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Plant of the Month: January 2008

Barbujana Laurel
Apollonias Barbujana (Cav.) Bornm. 1903
= Apollonias canariensis (Willd.) Nees 1836
= Laurus Barbujana Cav. 1801
= Laurus Barbusano Hochst. ex Webb & Berth. 1836
= Laurus Barbusana Lowe 1831
= Laurus canariensis Willd. 1809, non Webb & Berth. 1836
LAURACEÆ; Laurel Family

Most trees from the Canary Islands are cold-tender --such as the Canary Island Date Palm (Phœnix canariensis) and the Canary Island Pine (Pinus canariensis). This laurel, however, may prove an exception . . .
    The genus Apollonias was likely named (in 1833) after the sun god Apollo or Phœbus of Greek mythology, associated with beauty. Barbujana Laurel is from the Canary Islands and Madeira. These volcanic islands are SW of Spain, off the NW coast of Africa. About the same latitude of Tampa, Florida.
    It is similar to and related to the well known, much cultivated Mediterranean Bay Laurel (Laurus nobilis). Two genera even more closely related include Persea and Phœbe. It has one cousin in tropical rain forests of India, Apollonias Arnottii Nees. The scientific specific name Barbujana is based on its contemporary Canarian vernacular name "barbusano (barbuzano)."
    It is a broadleaf evergreen tree recorded to 100 feet tall in the wild. The bark is at first smooth, then eventually rugged gray-brown. Its wood is highly valued in cabinetry, and is called Canary Ebony ("ébano canario"). The laurel-like leaves measure 3 to 7 inches long, and have a narrow translucent margin; they are fragrant when scratched; minute hair tufts are in vein axils beneath. Pale yellowish, slightly fragrant flowers are in axillary and subterminal clusters. The fruit is a dark brown-blackish berry, up to five-eighths of an inch long. As an ornamental specimen, it offers year-round aromatic foliage, the young spring growth being bright bronzy-red. It is more treelike, less shrubby, than Bay laurel. Whether it is more or less cold-hardy is not yet known. The leaves of cultivated trees will lack the galls so common on wild specimens.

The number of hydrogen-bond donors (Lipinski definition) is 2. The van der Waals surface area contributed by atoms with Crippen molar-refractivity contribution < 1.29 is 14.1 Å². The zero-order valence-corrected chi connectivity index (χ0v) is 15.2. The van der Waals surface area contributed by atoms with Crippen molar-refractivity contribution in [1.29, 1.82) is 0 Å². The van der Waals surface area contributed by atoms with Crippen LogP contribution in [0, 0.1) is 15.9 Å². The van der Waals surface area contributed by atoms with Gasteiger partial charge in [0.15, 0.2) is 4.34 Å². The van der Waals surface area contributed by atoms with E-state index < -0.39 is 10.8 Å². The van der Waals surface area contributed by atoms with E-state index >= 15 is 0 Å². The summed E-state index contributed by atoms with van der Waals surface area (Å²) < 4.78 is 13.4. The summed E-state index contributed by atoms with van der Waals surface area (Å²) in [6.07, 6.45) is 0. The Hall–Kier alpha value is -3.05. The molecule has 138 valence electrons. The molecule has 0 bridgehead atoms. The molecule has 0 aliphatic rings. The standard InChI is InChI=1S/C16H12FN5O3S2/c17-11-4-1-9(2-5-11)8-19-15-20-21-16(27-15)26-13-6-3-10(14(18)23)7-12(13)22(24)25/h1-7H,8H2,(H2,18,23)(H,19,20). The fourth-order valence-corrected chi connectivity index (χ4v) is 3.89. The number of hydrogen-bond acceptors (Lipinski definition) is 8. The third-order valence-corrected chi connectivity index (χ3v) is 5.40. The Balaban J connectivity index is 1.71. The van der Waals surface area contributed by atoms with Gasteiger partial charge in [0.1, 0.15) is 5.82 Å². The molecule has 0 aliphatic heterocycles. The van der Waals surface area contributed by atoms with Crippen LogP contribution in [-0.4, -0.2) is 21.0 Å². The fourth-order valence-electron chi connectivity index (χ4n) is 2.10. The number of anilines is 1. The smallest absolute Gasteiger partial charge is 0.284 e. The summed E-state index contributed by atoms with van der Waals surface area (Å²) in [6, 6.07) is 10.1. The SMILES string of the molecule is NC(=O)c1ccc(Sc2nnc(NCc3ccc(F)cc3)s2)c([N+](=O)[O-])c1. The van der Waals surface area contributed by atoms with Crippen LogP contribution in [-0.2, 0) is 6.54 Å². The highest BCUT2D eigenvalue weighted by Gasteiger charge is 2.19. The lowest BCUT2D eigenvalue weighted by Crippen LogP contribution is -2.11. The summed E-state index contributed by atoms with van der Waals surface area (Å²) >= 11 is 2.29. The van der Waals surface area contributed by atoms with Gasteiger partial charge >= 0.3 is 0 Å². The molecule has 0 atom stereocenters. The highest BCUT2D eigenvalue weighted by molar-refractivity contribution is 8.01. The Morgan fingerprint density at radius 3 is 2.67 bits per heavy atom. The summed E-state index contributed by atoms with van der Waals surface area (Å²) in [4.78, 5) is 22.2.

In the wild it grows in the "Floresta Laurisilva" (laurel wood forest), declared by UNESCO in December 1999 a World Natural Heritage site. Laurisilva consists of 18 species of trees but features four trees belonging to the Laurel family: the Laurier or Loureiros (Laurus novocanariensis as of 2002; previously L. azorica), the Til or Tis (Ocotea fœtens), the Indian Bay, Madeira Mahogany, or Vinhático (Persea indica), and the Barbusano (Apollonias Barbujana). This forest is usually misty (above 85% humidity), and is found growing between 400-600 to 1,300-1,500 m elevation above sea level. It has vital importance in the island ecology.
    As for cutlivated trees, a 1970 accession at the Los Angeles Arboretum measured (in 2007) 66 feet tall, its trunk 5 feet 5 inches in circumference (21 inches DBH). This tree has been reseeding sparingly, and some of its offspring have proven cold-hardy in Seattle. In April 2001 one such offspring about 10 years old was planted at Children's Hospital (NE of main building --at present it is only 15.5 feet tall, and wan looking as the photo shows; but it ought to perk up eventually); other specimens likely exist in Seattle, too. One at Colvos Creek nursery on Vashon Island has produced its own flowers and seeds. Additional testing is needed to determine the needs of this promising species. For example, how thirsty is it? Is it easily propagated from cuttings?
    It is currently sold mail-order by Woodlanders Nursery (www.woodlanders.net) (http://www.woodlanders.net) where $15 buys a one-gallon specimen. Colvos Creek Nursery (www.ColvosCreekNursery.com) first introduced it to commerce in the United States, in the 1980s, but at present is out of stock. The murky photo below shows the Los Angeles tree, complete with its pretty, but inaccurate label --confusing the Canary Island species with its relative from India.

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L.A. Apollonias photo

L.A. Arboretum Apollonias close-up photo by ALJ

Children's Hospital Apollonias photo

Children's Hospital Apollonias photo by ALJ




Arthur Lee Jacobson plant expert
Arthur Lee Jacobson plant expert
Arthur Lee Jacobson plant expert
Arthur Lee Jacobson plant expert
Arthur Lee Jacobson plant expert
Arthur Lee Jacobson plant expert
Arthur Lee Jacobson plant expert
Arthur Lee Jacobson plant expert
Arthur Lee Jacobson plant expert
Arthur Lee Jacobson plant expert
Arthur Lee Jacobson plant expert
Arthur Lee Jacobson plant expert
Arthur Lee Jacobson plant expert
Arthur Lee Jacobson plant expert

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